ta (test(97))
  F (test(99))
  intt++
  while(Px(intt)>0 && intt<=3999)
{
  x(Px(intt)) y(Py(intt))
  intt++=
}
  dwell 0
  intt=0
  
close

However big dpxt, ds and F are, speed crashes occured at peak and trough of the wave, every time!

Can interpolating speed of sine wave stays constant when using circular interpolation?

Constant speed is the keypoint!
Reply
#9
(02-26-2018, 05:58 PM)lovu Wrote: Hi mbalentine,

I have tried this method before this thread is created.
And is my code below.
Code:
//foreground plc 0 is used to split sine into small segments therefore gets the points to be put into while loop
open plc 0

if(pxt<=4.5)
{
    Px(0)=0;
    Py(0)=0;
    
    pxt+=dpxt;                                          //dpxt=0.00001
    pyt=8*sin(4*pi*pxt/9);
    dt=sqrt(pow(pxt-Px(intt),2)+pow(pyt-Py(intt),2))
    if((dt-ds)>0 && (dt_last-ds)<=0)                    //ds=0.05
    {
        dtarray=dt;
        intt++;
        Px(intt)=pxt;
        Py(intt)=pyt;
    }
    dt_last=dt;
}
else
{
    pxt=0;
    pyt=0;
    intt=0
    dt=0;
    dt_last=0;
    disable plc 0
}

Close
Code:
//while loop in motion prog
open prog 7
  
  linear
  abs
  ts (test(98))
  ta (test(97))
  F (test(99))
  intt++
  while(Px(intt)>0 && intt<=3999)
{
  x(Px(intt)) y(Py(intt))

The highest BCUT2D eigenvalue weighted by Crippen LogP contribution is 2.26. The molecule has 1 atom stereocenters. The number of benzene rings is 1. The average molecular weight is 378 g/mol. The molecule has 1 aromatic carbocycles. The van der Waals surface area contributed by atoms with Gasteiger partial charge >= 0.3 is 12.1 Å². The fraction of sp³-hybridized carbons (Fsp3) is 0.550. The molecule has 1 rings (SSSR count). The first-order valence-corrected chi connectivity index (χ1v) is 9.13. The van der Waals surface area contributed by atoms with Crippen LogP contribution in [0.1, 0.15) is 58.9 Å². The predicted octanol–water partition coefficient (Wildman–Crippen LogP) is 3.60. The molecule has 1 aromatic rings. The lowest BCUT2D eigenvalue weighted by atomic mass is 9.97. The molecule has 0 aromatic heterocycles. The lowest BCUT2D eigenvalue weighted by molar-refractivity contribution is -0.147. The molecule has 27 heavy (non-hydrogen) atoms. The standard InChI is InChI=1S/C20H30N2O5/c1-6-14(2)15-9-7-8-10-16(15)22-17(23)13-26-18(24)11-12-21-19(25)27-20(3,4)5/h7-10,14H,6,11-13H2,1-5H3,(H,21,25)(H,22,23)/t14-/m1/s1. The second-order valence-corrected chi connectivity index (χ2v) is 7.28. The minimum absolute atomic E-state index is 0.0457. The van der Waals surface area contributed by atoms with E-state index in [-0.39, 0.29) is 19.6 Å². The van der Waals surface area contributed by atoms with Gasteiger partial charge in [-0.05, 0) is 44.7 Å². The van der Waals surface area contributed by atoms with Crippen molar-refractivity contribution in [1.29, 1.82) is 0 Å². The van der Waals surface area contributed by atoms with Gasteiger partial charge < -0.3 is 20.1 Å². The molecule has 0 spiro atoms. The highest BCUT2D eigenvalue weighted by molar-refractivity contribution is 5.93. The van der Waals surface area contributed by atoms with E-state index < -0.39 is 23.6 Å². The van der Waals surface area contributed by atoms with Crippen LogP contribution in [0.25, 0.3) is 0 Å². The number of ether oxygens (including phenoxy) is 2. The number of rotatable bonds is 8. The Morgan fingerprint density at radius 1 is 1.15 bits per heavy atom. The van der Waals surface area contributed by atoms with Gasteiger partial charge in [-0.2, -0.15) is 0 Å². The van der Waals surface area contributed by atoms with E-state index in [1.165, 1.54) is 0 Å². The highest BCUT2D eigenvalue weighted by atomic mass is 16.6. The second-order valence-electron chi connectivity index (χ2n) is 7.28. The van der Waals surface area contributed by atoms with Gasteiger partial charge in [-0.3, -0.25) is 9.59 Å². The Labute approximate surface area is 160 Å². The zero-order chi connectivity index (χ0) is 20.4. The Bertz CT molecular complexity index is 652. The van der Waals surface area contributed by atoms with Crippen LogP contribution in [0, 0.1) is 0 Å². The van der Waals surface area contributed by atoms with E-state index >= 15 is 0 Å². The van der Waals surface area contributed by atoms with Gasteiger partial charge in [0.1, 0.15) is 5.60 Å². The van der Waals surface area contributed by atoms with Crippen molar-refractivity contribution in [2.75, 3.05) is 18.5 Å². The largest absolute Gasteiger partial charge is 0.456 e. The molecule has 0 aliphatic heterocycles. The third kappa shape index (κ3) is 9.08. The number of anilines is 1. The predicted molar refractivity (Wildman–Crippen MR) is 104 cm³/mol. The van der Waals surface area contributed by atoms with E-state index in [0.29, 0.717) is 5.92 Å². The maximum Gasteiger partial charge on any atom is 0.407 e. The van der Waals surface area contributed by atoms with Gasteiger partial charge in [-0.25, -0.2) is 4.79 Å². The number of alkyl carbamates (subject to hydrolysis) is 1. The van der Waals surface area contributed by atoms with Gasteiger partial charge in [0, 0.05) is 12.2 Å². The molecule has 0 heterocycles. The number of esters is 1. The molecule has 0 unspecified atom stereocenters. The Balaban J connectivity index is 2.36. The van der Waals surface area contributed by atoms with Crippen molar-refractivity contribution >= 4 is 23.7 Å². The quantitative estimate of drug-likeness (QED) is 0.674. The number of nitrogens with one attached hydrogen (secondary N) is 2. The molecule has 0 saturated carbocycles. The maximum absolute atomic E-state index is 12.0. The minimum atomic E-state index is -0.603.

intt++=
}
  dwell 0
  intt=0
  
close

However big dpxt, ds and F are, speed crashes occured at peak and trough of the wave, every time!

Can interpolating speed of sine wave stays constant when using circular interpolation?

Constant speed is the keypoint!

Quick review of your code raises some questions:
1) Why are you using PLC 0 to pre-process the data?
2) The code as written fails the comparison test on the first pass and exits PLC 0 immediately
dt=sqrt(pow(pxt-Px(intt),2)+pow(pyt-Py(intt),2)) = 17x10^-6

if((dt-ds)>0 && (dt_last-ds)<=0) //ds=0.05
(dt-ds) = -0.049983 ;fail comparison on first pass
No data is loaded into the arrays. These lines of code never execute.
Px(intt)=pxt;
Py(intt)=pyt;
Apparently there is junk data in the memory, which you then try to use as an X Y data path for motion in prog 7

Unfortunately, the code is not fulfilling your intentions.

It is possible for your strategy to work, but you will need to refine your code a bit.

I would say that this is not really the best way to use PPMAC, but I do not know your objectives.

My advice:
1) try the code outline shown in previous comments. This would be fully executed in a motion prog with no PLC processing required.
Drawback is that it executes in Linear mode so there will be some granularity to it that reduces as you make the increments smaller. It is essentially the same strategy you show in your code, but simpler. Each X Y point is calculated as needed instead of filling arrays ahead of time.
2) Use Circle mode to generate a true sin function (PPMAC interpolates a table for trig functions) by setting up a phantom or dummy axis. Again, simpler and the data points are calculated as needed instead of pre-processed.